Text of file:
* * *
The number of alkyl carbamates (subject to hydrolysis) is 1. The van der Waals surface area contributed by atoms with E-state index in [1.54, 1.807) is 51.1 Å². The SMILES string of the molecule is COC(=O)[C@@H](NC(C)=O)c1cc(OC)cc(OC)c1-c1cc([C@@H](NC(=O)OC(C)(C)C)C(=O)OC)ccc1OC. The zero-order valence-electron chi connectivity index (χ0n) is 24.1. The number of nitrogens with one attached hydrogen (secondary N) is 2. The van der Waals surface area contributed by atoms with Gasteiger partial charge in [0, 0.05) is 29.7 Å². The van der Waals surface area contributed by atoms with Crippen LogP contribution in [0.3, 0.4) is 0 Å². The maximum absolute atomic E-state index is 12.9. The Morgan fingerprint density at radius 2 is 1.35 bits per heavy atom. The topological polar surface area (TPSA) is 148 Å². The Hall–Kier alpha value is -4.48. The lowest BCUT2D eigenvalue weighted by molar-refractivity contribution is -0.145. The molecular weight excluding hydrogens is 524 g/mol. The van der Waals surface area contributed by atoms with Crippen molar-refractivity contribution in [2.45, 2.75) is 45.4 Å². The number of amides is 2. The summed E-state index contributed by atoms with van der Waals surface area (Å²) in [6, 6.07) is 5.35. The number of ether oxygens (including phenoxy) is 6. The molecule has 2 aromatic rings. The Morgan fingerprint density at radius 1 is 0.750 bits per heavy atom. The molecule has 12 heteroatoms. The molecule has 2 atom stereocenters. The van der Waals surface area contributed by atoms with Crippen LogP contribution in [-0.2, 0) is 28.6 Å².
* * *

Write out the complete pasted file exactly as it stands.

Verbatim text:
The number of alkyl carbamates (subject to hydrolysis) is 1. The van der Waals surface area contributed by atoms with E-state index in [1.54, 1.807) is 51.1 Å². The SMILES string of the molecule is COC(=O)[C@@H](NC(C)=O)c1cc(OC)cc(OC)c1-c1cc([C@@H](NC(=O)OC(C)(C)C)C(=O)OC)ccc1OC. The zero-order valence-electron chi connectivity index (χ0n) is 24.1. The number of nitrogens with one attached hydrogen (secondary N) is 2. The van der Waals surface area contributed by atoms with Gasteiger partial charge in [0, 0.05) is 29.7 Å². The van der Waals surface area contributed by atoms with Crippen LogP contribution in [0.3, 0.4) is 0 Å². The maximum absolute atomic E-state index is 12.9. The Morgan fingerprint density at radius 2 is 1.35 bits per heavy atom. The topological polar surface area (TPSA) is 148 Å². The Hall–Kier alpha value is -4.48. The lowest BCUT2D eigenvalue weighted by molar-refractivity contribution is -0.145. The molecular weight excluding hydrogens is 524 g/mol. The van der Waals surface area contributed by atoms with Crippen molar-refractivity contribution in [2.45, 2.75) is 45.4 Å². The number of amides is 2. The summed E-state index contributed by atoms with van der Waals surface area (Å²) in [6, 6.07) is 5.35. The number of ether oxygens (including phenoxy) is 6. The molecule has 2 aromatic rings. The Morgan fingerprint density at radius 1 is 0.750 bits per heavy atom. The molecule has 12 heteroatoms. The molecule has 2 atom stereocenters. The van der Waals surface area contributed by atoms with Crippen LogP contribution in [-0.2, 0) is 28.6 Å².